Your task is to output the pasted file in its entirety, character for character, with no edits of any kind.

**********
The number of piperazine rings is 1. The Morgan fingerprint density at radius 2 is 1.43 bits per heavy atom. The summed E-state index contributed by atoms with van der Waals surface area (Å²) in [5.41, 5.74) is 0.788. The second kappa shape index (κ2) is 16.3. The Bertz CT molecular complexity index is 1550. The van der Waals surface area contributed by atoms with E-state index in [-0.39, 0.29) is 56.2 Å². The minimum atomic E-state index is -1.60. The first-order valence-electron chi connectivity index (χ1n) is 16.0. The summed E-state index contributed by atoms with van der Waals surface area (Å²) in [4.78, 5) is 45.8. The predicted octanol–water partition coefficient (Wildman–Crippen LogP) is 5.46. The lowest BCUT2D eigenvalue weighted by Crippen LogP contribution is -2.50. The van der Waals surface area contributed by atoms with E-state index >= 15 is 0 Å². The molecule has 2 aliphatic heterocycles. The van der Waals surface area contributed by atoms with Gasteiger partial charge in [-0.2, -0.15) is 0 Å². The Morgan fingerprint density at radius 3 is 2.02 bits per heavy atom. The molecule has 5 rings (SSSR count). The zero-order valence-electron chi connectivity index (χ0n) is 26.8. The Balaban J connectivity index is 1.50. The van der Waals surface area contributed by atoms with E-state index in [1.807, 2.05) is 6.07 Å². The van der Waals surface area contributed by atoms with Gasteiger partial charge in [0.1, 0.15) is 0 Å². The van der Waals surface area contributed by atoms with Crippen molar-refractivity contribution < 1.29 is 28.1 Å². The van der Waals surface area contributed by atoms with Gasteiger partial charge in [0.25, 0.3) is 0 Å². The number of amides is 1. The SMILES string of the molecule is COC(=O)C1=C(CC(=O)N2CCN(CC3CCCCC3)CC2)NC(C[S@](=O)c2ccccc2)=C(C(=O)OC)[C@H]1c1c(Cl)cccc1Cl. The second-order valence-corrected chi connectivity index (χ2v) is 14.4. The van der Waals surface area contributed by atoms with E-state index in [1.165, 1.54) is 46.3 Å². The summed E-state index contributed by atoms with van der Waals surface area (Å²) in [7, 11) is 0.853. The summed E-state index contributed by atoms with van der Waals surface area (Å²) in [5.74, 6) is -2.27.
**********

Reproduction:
The number of piperazine rings is 1. The Morgan fingerprint density at radius 2 is 1.43 bits per heavy atom. The summed E-state index contributed by atoms with van der Waals surface area (Å²) in [5.41, 5.74) is 0.788. The second kappa shape index (κ2) is 16.3. The Bertz CT molecular complexity index is 1550. The van der Waals surface area contributed by atoms with E-state index in [-0.39, 0.29) is 56.2 Å². The minimum atomic E-state index is -1.60. The first-order valence-electron chi connectivity index (χ1n) is 16.0. The summed E-state index contributed by atoms with van der Waals surface area (Å²) in [4.78, 5) is 45.8. The predicted octanol–water partition coefficient (Wildman–Crippen LogP) is 5.46. The lowest BCUT2D eigenvalue weighted by Crippen LogP contribution is -2.50. The van der Waals surface area contributed by atoms with E-state index >= 15 is 0 Å². The molecule has 2 aliphatic heterocycles. The van der Waals surface area contributed by atoms with Gasteiger partial charge in [-0.2, -0.15) is 0 Å². The Morgan fingerprint density at radius 3 is 2.02 bits per heavy atom. The molecule has 5 rings (SSSR count). The zero-order valence-electron chi connectivity index (χ0n) is 26.8. The Balaban J connectivity index is 1.50. The van der Waals surface area contributed by atoms with E-state index in [1.807, 2.05) is 6.07 Å². The van der Waals surface area contributed by atoms with Gasteiger partial charge in [0.1, 0.15) is 0 Å². The van der Waals surface area contributed by atoms with Crippen molar-refractivity contribution < 1.29 is 28.1 Å². The van der Waals surface area contributed by atoms with Gasteiger partial charge in [0.25, 0.3) is 0 Å². The number of amides is 1. The SMILES string of the molecule is COC(=O)C1=C(CC(=O)N2CCN(CC3CCCCC3)CC2)NC(C[S@](=O)c2ccccc2)=C(C(=O)OC)[C@H]1c1c(Cl)cccc1Cl. The second-order valence-corrected chi connectivity index (χ2v) is 14.4. The van der Waals surface area contributed by atoms with E-state index in [1.165, 1.54) is 46.3 Å². The summed E-state index contributed by atoms with van der Waals surface area (Å²) in [7, 11) is 0.853. The summed E-state index contributed by atoms with van der Waals surface area (Å²) in [5.74, 6) is -2.27.